One of the things you might notice about the prophetic books is that they don’t always follow a linear order; this is the case for Isaiah 38-39. The events of these chapters actually happened sometime before the attempted Assyrian invasion in 701 BC. Hezekiah has become sick - in fact, Isaiah tells Hezekiah that he is deathly ill and he comes with a message from God: “Set your house in order, for you shall not die, you shall recover” (Isaiah 38:1). Hezekiah responds with grief, tears, and prayer, and for some reason, God grants him fifteen years of additional life (Isaiah 38:5).
Many commentators point out that these chapters are a mirror picture of Isaiah 7-12. Hezekiah’s father, Ahaz, was a wicked man who refused to trust in God and instead sought power offered by foreign allies. Ahaz chose to put his trust in Assyria. So far, our experience with Hezekiah has been different. We’ve already seen that in the future he will stand strong against Assyria and pledge faithfulness to God (Isaiah 36-37). Yet Hezekiah, like his father, is also a human with his own brokenness. We’ll see his mortality and fallibility in the very next chapter as he succumbs to Babylon’s temptations.
Why does God save Hezekiah and answer his prayer? It’s not because of Hezekiah’s merit or personal record - instead, God declares that He will deliver Hezekiah out of His faithfulness to David. He will keep His covenant with His son David. Moreover, He will rescue His people from Israel because of His love for them and His faithfulness to them (Isaiah 38:5-6). Hezekiah is not the savior. He is a king who, in part, is faithful to the Lord - but he is still a feeble and flawed man, and he is definitely not the messiah promised to Israel.
Although God delivers Hezekiah and gives his fifteen more years of life, one day, Hezekiah will still face death. In fact, every human raised to life in the Old Testament and New Testament merely experienced a resuscitation. Hezekiah’s bitter weeping in verse 3 might have been selfish, but it is also a reminder that death was not a part of God’s original design for his people. Because of the fall, sin has entered our world and has broken everything - including our life cycles. Our bodies are fallen and will one day succumb to sickness - not necessarily as a direct result of our personal sin (see John 9), but because everything in the world is broken by sin. But the hope of Isaiah points us forward to a coming Messiah, to a man who would forever defeat death through His own death.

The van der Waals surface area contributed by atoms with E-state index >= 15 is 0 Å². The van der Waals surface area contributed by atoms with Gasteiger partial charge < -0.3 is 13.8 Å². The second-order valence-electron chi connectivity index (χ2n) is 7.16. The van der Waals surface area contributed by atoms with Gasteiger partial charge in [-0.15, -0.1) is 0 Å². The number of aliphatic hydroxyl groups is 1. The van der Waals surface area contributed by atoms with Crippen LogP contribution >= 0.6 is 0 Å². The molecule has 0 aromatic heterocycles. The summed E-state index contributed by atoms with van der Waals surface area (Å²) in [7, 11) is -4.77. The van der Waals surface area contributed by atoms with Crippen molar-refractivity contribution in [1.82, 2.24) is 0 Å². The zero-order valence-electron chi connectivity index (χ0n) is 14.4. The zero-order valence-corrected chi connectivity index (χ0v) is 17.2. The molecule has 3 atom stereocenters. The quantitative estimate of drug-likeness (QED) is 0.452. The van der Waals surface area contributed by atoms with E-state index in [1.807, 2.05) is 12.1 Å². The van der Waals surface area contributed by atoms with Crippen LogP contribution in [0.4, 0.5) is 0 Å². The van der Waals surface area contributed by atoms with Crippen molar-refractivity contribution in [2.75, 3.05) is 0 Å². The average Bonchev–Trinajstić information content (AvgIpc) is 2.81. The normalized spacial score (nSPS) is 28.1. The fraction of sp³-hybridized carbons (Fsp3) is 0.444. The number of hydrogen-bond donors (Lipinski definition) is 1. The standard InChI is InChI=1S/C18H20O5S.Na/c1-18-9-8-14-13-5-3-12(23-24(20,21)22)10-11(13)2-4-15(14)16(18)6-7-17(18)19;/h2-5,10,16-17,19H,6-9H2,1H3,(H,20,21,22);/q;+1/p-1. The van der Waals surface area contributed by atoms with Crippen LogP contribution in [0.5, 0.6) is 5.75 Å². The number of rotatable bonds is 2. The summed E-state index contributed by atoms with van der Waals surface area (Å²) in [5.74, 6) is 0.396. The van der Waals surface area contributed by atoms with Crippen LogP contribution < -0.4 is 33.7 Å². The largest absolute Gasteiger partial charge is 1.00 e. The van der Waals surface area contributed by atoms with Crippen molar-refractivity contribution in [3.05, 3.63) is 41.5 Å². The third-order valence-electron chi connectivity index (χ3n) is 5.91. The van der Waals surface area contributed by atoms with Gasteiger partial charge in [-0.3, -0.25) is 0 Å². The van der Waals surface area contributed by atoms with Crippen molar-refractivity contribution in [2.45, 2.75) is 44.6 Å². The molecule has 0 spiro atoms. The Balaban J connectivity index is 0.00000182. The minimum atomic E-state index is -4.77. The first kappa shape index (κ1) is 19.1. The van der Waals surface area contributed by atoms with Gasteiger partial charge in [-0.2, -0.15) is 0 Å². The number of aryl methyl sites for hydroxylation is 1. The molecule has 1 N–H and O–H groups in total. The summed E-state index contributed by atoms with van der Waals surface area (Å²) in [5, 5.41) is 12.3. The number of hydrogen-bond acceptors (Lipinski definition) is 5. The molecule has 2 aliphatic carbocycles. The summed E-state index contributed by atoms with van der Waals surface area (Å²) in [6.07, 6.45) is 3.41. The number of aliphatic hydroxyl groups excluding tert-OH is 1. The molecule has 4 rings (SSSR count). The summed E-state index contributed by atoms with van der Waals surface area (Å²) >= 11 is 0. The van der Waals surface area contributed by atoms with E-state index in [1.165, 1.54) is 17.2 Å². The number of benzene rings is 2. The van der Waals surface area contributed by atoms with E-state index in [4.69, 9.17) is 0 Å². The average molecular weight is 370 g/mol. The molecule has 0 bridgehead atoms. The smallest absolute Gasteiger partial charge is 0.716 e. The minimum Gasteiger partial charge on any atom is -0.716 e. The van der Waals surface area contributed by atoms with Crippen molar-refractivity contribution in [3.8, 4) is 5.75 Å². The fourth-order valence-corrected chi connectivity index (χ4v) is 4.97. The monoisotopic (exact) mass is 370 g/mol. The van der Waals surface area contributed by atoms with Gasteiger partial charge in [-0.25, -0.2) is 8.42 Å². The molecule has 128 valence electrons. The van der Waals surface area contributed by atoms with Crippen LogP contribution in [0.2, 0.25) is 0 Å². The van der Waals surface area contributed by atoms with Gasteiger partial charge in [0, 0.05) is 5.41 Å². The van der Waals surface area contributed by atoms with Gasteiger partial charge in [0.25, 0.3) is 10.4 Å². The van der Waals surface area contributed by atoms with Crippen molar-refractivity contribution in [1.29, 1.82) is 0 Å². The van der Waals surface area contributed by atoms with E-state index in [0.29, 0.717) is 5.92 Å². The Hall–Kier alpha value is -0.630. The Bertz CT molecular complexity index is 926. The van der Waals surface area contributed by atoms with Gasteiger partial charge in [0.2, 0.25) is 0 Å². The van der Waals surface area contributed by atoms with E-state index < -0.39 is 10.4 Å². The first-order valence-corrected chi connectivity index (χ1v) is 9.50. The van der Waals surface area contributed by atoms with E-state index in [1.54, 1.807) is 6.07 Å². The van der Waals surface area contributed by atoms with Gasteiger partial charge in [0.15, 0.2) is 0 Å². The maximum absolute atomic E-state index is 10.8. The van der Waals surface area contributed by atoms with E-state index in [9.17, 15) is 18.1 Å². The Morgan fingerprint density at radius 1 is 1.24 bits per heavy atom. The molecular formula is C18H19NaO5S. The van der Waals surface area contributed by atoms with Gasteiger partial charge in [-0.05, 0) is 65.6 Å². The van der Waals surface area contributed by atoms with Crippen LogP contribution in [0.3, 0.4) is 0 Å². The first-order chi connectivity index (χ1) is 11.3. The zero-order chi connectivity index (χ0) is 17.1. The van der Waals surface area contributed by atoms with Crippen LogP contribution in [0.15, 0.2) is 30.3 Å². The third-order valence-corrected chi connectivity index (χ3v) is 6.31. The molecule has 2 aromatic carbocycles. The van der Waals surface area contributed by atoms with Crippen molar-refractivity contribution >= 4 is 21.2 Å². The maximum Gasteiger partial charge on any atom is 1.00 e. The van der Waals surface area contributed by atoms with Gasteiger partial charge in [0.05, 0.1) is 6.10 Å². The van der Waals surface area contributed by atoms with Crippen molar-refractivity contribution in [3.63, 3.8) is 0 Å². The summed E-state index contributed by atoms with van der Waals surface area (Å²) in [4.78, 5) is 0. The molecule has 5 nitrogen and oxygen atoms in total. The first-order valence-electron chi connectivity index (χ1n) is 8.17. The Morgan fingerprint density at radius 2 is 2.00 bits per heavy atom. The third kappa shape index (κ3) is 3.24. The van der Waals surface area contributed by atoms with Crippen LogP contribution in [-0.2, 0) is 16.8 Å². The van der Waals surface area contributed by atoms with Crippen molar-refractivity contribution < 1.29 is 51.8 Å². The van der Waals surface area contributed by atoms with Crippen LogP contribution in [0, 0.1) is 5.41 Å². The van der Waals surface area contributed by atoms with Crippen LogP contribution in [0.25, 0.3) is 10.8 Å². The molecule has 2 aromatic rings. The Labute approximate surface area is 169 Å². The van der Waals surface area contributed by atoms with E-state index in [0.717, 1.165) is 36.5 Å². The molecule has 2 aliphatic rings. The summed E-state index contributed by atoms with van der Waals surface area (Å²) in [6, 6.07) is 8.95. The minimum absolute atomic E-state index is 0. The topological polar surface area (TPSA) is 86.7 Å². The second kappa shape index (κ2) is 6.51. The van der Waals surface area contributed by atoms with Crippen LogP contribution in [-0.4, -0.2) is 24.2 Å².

Isaiah 38 (ESV):
In those days Hezekiah became sick and was at the point of death. And Isaiah the prophet the son of Amoz came to him, and said to him, “Thus says the Lord: Set your house in order, for you shall die, you shall not recover.” 2 Then Hezekiah turned his face to the wall and prayed to the Lord, 3 and said, “Please, O Lord, remember how I have walked before you in faithfulness and with a whole heart, and have done what is good in your sight.” And Hezekiah wept bitterly.
4 Then the word of the Lord came to Isaiah: 5 “Go and say to Hezekiah, Thus says the Lord, the God of David your father: I have heard your prayer; I have seen your tears. Behold, I will add fifteen years to your life. 6 I will deliver you and this city out of the hand of the king of Assyria, and will defend this city.
7 “This shall be the sign to you from the Lord, that the Lord will do this thing that he has promised: 8 Behold, I will make the shadow cast by the declining sun on the dial of Ahaz turn back ten steps.” So the sun turned back on the dial the ten steps by which it had declined.
9 A writing of Hezekiah king of Judah, after he had been sick and had recovered from his sickness:
10 I said, In the middle of my days I must depart; I am consigned to the gates of Sheol for the rest of my years. 11 I said, I shall not see the Lord, the Lord in the land of the living; I shall look on man no more among the inhabitants of the world. 12 My dwelling is plucked up and removed from me like a shepherd's tent; like a weaver I have rolled up my life; he cuts me off from the loom; from day to night you bring me to an end; 13 I calmed myself until morning; like a lion he breaks all my bones; from day to night you bring me to an end.
14 Like a swallow or a crane I chirp; I moan like a dove. My eyes are weary with looking upward. O Lord, I am oppressed; be my pledge of safety! 15 What shall I say? For he has spoken to me, and he himself has done it. I walk slowly all my years because of the bitterness of my soul.
16 O Lord, by these things men live, and in all these is the life of my spirit. Oh restore me to health and make me live! 17 Behold, it was for my welfare that I had great bitterness; but in love you have delivered my life from the pit of destruction, for you have cast all my sins behind your back. 18 For Sheol does not thank you; death does not praise you; those who go down to the pit do not hope for your faithfulness. 19 The living, the living, he thanks you, as I do this day; the father makes known to the children your faithfulness.
20 The Lord will save me, and we will play my music on stringed instruments all the days of our lives, at the house of the Lord.
21 Now Isaiah had said, “Let them take a cake of figs and apply it to the boil, that he may recover.” 22 Hezekiah also had said, “What is the sign that I shall go up to the house of the Lord?”